Emeret Tadese, a mother and housewife whose husband is a mechanic, now lives in Yeka Abado, a new condominium site on the eastern edge of Addis Ababa that is still under construction.
The 200-acre (80.94 hectares) expanse will one day provide 18,000 apartments, according to authorities.
But Tadese, like Worku, wants to move back to her kebele neighborhood in Piazza, the old Italian quarter of central Addis Ababa, although even with an income from rent the area would be too expensive today, she says.
“I live away from my relatives and friends,” she says. “It is empty, and there are no churches around here.”
“Transport is really tough. My husband struggles to get to work.”
Some residents complain that they have been forced to downsize.
Yehaulaishet Feleke, who sells eggs beneath her apartment in an inner city complex called Balderas, says that after four years waiting for a unit she was eventually given one that, though cleaner than her old home, is much smaller.
In her kebele house she had three bedrooms, whereas now she has one, sleeping five people.
“If I had a choice I would have stayed,” she says.
IMPROVE DON‘T DEMOLISH
Slum upgrading, rather than demolition and reconstruction, can be a more effective - and less disruptive - way of promoting urban development, experts say.
But upgrading programs in Addis Ababa remain piecemeal and small scale, despite 80 percent of the city still consisting of informal settlements, according to a UN report published in 2010.
However, many are impressed by the IHDP, despite its drawbacks.
“For a country like Ethiopia, being able to complete more than 200,000 units between 2005 and 2015 is a huge achievement,” says Bisrat Kifle, a PhD student at the Ethiopian Institute of Architecture, Building Construction and City Development.
The program has done a significant amount to address Ethiopia’s historically under-developed housing sector, he says.
And teams from neighboring countries like Rwanda, Burundi and Tanzania are looking to Ethiopia to learn lessons, he notes.
The real problem is that the IHDP has failed to target the city’s poorest effectively, he says.
The 2016 report for the World Bank notes that the poorest cannot access the program because they struggle to afford the deposit.
Moreover, the lottery system does not allocate according to need, although a new rule stipulating that 30 percent of new units must be allocated to women aims to address this by targeting poor, single mothers with little education.
The UN also notes that many of the poorest beneficiaries are unable to service their mortgage repayments, and are forced to rent their units out and move to cheaper accommodation.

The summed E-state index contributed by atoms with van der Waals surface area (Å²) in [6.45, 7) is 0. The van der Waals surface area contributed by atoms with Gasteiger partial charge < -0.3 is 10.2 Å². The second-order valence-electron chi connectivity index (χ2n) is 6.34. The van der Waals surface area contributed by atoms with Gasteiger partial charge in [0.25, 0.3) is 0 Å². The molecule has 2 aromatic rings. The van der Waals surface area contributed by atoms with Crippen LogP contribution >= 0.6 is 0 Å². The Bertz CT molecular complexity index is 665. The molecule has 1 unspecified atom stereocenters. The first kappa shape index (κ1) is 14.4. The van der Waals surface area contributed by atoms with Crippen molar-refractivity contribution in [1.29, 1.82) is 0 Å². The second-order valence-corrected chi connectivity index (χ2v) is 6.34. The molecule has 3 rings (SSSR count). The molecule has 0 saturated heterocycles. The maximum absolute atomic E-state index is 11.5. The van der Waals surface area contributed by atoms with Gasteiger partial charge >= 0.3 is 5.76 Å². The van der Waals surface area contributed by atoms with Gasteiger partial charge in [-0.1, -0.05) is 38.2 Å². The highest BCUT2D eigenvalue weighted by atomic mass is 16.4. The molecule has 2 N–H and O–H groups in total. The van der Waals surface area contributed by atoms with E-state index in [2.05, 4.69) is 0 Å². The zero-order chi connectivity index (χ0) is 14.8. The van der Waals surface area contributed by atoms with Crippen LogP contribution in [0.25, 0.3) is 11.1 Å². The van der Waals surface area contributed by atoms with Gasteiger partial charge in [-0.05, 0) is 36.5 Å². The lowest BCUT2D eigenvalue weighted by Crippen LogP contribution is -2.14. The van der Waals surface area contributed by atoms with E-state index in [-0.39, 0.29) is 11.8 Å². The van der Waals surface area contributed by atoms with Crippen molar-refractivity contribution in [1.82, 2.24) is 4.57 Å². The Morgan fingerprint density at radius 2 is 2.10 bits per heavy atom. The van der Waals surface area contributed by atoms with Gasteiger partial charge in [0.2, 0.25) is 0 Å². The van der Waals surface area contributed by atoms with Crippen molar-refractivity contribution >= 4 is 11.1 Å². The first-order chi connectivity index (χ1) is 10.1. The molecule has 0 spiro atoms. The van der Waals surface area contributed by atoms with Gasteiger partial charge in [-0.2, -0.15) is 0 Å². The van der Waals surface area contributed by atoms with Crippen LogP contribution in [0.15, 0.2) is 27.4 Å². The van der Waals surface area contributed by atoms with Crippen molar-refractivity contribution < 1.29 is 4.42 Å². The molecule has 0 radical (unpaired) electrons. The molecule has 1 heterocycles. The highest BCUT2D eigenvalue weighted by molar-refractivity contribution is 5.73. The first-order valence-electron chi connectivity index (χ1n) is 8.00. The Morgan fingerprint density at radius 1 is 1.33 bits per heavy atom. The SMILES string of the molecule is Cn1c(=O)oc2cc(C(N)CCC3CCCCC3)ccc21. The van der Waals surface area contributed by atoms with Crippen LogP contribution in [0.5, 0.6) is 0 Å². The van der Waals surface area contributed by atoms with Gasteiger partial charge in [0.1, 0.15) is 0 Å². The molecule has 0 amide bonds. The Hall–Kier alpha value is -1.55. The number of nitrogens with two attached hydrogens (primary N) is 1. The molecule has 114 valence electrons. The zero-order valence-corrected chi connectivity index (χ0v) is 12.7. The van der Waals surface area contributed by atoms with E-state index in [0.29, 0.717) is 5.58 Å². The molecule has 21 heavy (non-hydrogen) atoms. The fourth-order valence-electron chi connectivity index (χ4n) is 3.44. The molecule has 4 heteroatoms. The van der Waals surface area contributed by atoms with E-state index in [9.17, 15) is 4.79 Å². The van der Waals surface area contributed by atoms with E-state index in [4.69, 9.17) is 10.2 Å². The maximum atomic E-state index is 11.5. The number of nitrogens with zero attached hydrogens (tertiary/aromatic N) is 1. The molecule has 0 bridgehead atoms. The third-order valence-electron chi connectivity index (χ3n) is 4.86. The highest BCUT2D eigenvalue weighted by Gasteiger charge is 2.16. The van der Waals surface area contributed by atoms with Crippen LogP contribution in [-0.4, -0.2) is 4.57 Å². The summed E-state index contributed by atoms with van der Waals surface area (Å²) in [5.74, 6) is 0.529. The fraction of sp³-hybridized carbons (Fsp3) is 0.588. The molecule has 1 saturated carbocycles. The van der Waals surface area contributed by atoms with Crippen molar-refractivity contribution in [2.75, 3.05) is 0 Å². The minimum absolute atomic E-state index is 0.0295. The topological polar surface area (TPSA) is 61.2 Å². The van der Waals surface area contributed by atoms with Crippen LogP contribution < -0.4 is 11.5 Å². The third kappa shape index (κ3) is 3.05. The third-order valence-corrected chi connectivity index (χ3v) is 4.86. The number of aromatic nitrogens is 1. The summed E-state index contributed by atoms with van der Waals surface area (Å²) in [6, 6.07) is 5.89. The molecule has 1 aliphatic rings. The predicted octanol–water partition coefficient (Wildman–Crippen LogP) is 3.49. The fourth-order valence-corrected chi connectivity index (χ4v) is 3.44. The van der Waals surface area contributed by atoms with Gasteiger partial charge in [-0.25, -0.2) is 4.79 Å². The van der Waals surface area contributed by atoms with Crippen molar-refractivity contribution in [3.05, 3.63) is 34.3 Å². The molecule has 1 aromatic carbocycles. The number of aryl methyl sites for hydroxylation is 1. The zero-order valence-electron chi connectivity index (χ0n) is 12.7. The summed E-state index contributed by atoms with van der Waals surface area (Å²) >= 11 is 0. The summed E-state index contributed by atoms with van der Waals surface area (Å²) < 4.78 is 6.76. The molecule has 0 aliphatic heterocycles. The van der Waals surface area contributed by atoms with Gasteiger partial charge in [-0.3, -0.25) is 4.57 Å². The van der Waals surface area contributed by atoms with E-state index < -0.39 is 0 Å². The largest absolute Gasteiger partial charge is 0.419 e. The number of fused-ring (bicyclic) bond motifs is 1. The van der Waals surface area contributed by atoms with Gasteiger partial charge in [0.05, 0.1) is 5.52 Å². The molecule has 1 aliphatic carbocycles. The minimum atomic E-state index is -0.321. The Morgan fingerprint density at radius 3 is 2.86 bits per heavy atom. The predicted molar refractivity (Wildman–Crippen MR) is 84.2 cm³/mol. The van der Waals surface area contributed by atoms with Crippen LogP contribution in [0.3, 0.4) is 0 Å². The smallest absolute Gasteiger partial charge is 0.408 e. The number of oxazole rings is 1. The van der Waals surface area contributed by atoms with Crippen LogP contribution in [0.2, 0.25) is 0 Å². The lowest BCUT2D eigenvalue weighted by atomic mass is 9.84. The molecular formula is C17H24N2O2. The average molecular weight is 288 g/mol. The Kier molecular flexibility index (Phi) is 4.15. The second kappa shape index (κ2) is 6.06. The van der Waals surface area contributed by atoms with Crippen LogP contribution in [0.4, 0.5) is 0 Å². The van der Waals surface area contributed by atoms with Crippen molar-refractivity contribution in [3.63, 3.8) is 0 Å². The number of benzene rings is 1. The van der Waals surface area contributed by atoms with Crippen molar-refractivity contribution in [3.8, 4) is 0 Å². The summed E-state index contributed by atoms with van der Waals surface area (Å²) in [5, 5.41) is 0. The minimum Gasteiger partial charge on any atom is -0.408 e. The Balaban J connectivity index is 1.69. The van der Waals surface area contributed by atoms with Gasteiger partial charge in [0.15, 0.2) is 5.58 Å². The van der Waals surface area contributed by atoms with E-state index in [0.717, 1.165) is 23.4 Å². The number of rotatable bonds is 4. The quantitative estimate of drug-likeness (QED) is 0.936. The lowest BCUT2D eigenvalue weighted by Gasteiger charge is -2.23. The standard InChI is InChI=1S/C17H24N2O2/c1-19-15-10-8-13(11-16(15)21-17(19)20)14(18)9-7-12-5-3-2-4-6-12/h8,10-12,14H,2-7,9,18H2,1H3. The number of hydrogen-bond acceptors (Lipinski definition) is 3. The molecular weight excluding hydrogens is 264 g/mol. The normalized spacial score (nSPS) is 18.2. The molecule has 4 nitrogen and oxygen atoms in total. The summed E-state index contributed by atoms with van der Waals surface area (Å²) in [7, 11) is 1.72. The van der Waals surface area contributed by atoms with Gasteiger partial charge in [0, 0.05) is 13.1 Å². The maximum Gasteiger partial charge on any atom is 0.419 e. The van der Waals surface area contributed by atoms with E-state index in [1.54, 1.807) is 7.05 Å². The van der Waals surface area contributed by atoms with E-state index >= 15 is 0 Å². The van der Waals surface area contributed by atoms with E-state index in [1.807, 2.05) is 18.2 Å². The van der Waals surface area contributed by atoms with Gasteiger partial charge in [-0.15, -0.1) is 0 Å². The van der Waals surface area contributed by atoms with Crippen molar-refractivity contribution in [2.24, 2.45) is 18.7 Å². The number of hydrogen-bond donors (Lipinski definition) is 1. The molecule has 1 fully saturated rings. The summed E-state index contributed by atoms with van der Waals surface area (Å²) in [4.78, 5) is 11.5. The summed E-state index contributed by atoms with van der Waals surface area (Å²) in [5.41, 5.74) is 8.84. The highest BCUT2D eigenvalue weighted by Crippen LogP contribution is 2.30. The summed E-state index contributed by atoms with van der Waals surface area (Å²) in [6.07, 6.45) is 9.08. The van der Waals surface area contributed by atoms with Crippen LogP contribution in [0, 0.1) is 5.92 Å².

Well-located complexes like Balderas are inhabited increasingly by reasonably well-off professionals, while peripheral sites tend to be populated by those on lower incomes.
Gottera, also in central Addis Ababa, is known by locals as the “Facebook site” because it is popular with young graduates and professionals in the technology sector.
There is a risk of “ghettoisation”, experts warn.
However, admirers point out that the IHDP is about job creation as much as housing.
The sight of independent metalworkers, bricklayers, and carpenters hard at work in the building sites of Yeka Abado is testament to the IHDP’s distinctiveness as an urban planning scheme.
A study by the Cities Alliance in 2012 said it had created 176,000 jobs.
“This is one of the successes of the program: to create housing with employment,” says Mekonnen Wube, an urban planner with the Addis Ababa Housing Development Project Office.
The government says small businesses are also encouraged to set up and provide for the new estates.
Mulgugeta Sherefa, a butcher and martial arts instructor in his early twenties, rents a single-bedroom apartment in Jemo with his two brothers and sister for 3,000 birr ($135) a month so that he can work on the site.
He is not yet registered for the scheme, but hopes one day to own an apartment nearby.
Worku, sitting drinking coffee beside him, shakes his head.
“In the old housing you could always find work,” he says.
Reporting by Tom Gardner, Editing by Paola Totaro; Please credit the Thomson Reuters Foundation, the charitable arm of Thomson Reuters, that covers humanitarian news, women's rights, trafficking, property rights and climate change. Visit news.trust.org